We've all run into problems like this:

$ echo 12000 > /proc/sys/vm/dirty_writeback_centisecs
-bash: /proc/sys/vm/dirty_writeback_centisecs: Permission denied

The command fails because the target file is only writeable by root. The fix seems obvious and easy:

$ sudo echo 12000 > /proc/sys/vm/dirty_writeback_centisecs -bash: /proc/sys/vm/dirty_writeback_centisecs: Permission denied

Huh? It still fails. What gives? The reason it fails is that it is the shell that sets up the re-direction before running the command under sudo. The solution is to run the whole pipeline under sudo. There are several ways to do this:

echo 'echo 12000 > /proc/sys/vm/dirty_writeback_centisecs' | sudo sh
sudo sh -c 'echo 12000 > /proc/sys/vm/dirty_writeback_centisecs'
echo 12000 | sudo tee /proc/sys/vm/dirty_writeback_centisecs

This is fine for simple commands, but what if you have a complex command that already includes quotes and shell meta-characters?

Here's what I use for that:

sudo su <<\EOF
echo 12000 > /proc/sys/vm/dirty_writeback_centisecs
EOF

Note that the backslash before EOF is important to ensure meta-characters are not expanded.

Finally, here's an example of a command for which I needed to use this technique:

sudo sh  << \EOF
perl -n -e '
use strict;
use warnings;
if (/^([^=]*=)([^\$]*)(.*)/) {
  my $pre = $1;
  my $path = $2;
  my $post = $3;
  (my $newpath = $path) =~ s/usr/usr\/local/;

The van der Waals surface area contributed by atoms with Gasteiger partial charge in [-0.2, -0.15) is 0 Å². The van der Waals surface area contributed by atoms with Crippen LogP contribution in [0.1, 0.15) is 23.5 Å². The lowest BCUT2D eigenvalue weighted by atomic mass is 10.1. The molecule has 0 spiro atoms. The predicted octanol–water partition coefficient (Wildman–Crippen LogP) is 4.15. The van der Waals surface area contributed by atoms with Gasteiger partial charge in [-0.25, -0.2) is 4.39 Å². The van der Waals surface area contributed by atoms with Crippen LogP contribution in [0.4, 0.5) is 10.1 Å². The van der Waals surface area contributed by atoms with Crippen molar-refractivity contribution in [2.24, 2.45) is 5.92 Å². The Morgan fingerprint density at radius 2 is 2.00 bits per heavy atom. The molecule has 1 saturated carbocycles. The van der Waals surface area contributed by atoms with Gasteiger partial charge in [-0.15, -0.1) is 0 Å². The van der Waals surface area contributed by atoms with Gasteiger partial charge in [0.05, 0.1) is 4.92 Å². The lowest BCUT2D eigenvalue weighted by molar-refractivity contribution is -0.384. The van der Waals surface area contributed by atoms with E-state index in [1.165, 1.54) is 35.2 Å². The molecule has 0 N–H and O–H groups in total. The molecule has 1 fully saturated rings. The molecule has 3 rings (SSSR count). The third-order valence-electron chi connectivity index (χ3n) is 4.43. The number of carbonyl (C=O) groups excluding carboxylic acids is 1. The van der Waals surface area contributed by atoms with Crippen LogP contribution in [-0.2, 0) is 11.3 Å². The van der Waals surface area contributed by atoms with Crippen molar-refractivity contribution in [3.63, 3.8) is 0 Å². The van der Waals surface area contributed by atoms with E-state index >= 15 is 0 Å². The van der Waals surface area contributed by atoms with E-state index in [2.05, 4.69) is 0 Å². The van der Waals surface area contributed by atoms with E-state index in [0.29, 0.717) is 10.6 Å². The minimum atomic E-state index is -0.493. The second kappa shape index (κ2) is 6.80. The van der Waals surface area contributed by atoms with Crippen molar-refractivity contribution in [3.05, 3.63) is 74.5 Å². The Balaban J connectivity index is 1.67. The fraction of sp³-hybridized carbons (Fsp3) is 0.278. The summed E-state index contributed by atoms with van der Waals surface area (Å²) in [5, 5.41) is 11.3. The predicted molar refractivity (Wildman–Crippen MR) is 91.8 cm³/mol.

$newpath =~ s/://g;
  print "$pre$newpath:$path$post\n"
}
else {
  print
}
' < /opt/rh/ruby193/enable > /opt/rh/ruby193/enable.new
EOF

We have app servers with smallish local file systems and application data mounted over NFS.

Sometimes I want to find all files matching a particular set of criteria but don't want to traverse the NFS mounts.

Here's how to do it:

find / -group sophosav -print -o -fstype nfs -prune

Ordering is important, as is the explict inclusion of -print. If you omit this, it will print the name(s) of the NFS mounts as well.

Change start location (/) and criteria (-group sophosav) to suit your own purposes.

Since my recent post about converting between unix time and date, it has come to my attention that Unix epochs are in seconds while Java epochs are in milliseconds. That means that you need to scale the epoch values by a factor of 1000 to convert between Unix and Java format.

So, date -u -d '2011-04-26 15:00:00' +%s gives 1303830000 (Unix epoch) which becomes 1303830000000 (Java epoch)

Converting the other way, the Java epoch 1306934061475 is 1306934061.475 in Unix format. date -u -d @1306934061.475 gives Wed Jun 1 13:14:21 UTC 2011 (assuming a UTC epoch).

I've recently been looking at reporting in OpenNMS and it seems that some of the reports require date ranges to be specified in unix time. Now, I don't know about you, but my mental ability to translate "April 26, 2011 15:00 UTC" to 1303830000 is sadly lacking. So, here are some useful commands to convert from unix time to date and vice versa:

Date to Unix time:

# current timestamp
date +%s

# specific timestamp
date -d '2011-04-26 15:00:00' +%s

# same thing but UTC
date -u +%s
date -u -d '2011-04-26 15:00:00' +%s

Unix time to date:

date -d @1303826400

# same thing but UTC
date -u -d @1303826400